National Salad Month
If you looovvveee salads and have a food allergy, then you have come to the right place! Let’s face it, food allergies are no fun, and they force extra thought before you eat anything.Take a salad for example, this one can be tricky. There are many different types of salads out there, and they all contain different ingredients, sauces, and dressings; it may be difficult to figure out if your salad may potentially contain a food allergen. The FDA defines eggs, milk, soy, peanuts, tree nuts, fish, shellfish, and wheat as the eight major allergens- note sesame will be added to this list on January 1, 2023.
1.Not adding the allergen directly or indirectly
This may seem obvious, but not adding the allergen or even having it around during preparation is a must. Not adding food allergens indirectly is where it gets tricky. Food allergens can present in other foods and may be disguised by other names that may or may not sound similar to the allergen. Another way food allergens may be indirectly added to food is if the item was prepared in a facility that produces the item, this is cross-contamination. For example, let’s say you are allergic to soy and just made a salad, and then you realize you have an itchy throat or break out in hives, and you think what was in that salad?! Then you look at a sauce you added to your salad, and it says, made in a facility that processes soy products. You have found the potential culprit if you are on the more sensitive side of the allergy!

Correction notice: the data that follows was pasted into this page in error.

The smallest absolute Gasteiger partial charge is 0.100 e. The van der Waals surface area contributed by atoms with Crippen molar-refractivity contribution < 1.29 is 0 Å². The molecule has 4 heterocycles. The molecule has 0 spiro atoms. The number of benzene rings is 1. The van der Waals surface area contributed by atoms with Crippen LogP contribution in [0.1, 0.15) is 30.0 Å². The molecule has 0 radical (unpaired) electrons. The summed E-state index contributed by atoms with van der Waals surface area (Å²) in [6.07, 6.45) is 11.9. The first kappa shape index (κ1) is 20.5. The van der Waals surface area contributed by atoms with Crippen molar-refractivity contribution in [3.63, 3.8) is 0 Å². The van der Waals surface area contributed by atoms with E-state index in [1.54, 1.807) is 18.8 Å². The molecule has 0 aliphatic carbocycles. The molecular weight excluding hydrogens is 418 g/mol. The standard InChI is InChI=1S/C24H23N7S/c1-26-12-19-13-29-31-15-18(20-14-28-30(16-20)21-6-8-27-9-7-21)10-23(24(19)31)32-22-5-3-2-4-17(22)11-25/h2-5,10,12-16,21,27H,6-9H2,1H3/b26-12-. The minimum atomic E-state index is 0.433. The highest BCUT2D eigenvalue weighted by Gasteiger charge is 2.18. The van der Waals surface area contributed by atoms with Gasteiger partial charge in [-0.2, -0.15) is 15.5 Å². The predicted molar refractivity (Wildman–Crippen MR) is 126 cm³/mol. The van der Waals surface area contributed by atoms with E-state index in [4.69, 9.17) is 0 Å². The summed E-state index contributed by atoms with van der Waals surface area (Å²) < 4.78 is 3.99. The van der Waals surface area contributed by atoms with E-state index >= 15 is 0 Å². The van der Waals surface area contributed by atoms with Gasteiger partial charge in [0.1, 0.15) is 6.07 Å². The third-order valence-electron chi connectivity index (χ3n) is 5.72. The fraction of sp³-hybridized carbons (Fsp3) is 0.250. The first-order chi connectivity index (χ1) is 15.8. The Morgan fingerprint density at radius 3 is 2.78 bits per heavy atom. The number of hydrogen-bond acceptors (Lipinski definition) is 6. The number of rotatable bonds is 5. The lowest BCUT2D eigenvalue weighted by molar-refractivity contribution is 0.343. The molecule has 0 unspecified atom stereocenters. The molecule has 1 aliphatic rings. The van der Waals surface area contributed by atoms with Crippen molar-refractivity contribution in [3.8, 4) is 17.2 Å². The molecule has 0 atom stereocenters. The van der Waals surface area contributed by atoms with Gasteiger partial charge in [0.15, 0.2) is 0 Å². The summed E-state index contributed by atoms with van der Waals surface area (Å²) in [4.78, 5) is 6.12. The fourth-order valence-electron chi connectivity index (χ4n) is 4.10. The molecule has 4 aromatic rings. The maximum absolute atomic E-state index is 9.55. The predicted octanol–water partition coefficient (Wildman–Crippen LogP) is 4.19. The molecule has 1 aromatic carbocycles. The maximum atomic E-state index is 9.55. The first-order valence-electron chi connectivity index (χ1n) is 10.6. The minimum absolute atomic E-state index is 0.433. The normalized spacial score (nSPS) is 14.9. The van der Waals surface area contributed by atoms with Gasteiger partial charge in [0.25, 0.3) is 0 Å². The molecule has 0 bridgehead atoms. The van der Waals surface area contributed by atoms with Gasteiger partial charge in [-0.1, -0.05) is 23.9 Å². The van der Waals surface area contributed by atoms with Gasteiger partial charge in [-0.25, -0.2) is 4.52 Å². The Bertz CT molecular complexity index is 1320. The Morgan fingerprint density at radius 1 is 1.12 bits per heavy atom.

- Make your own Salads
Making your own salads gives you the flexibility to know what is being put in your salad and not have to second guess about possible contaminants or worry about cross-contamination. For example, let’s say you have an allergy and decided to eat out. A third of the way into eating, you notice that your lips start to tingle. Your first thought might be, am I allergic to something other than what I know I’m allergic to? Then you start stirring the salad around, and there were a few walnuts in the bottom. Instances like this could be avoided if one makes their own salad. Sometimes bringing your meal may not be feasible, and if it’s not, here are a few tips to reduce exposure to food allergens:
- Look at the menu ahead of time
- If you are unsure about a particular ingredient, call the restaurant or place you are going to eat at
- Ask what measures does that food chain does to prevent cross-contamination (wiping the counter before food is made and switching gloves)
- Call in your order ahead of time and explicitly state that you have a food allergy and make sure your food is handled properly
- Use Fresh ingredients
Using fresh ingredients in your salad saves time and lowers the risk of accidental exposure. When you use fresh ingredients, you do not have to read long ingredient lists. Also, you do not have to worry about cross-contamination of your ingredients or what else a facility makes; that is also where you purchased your item.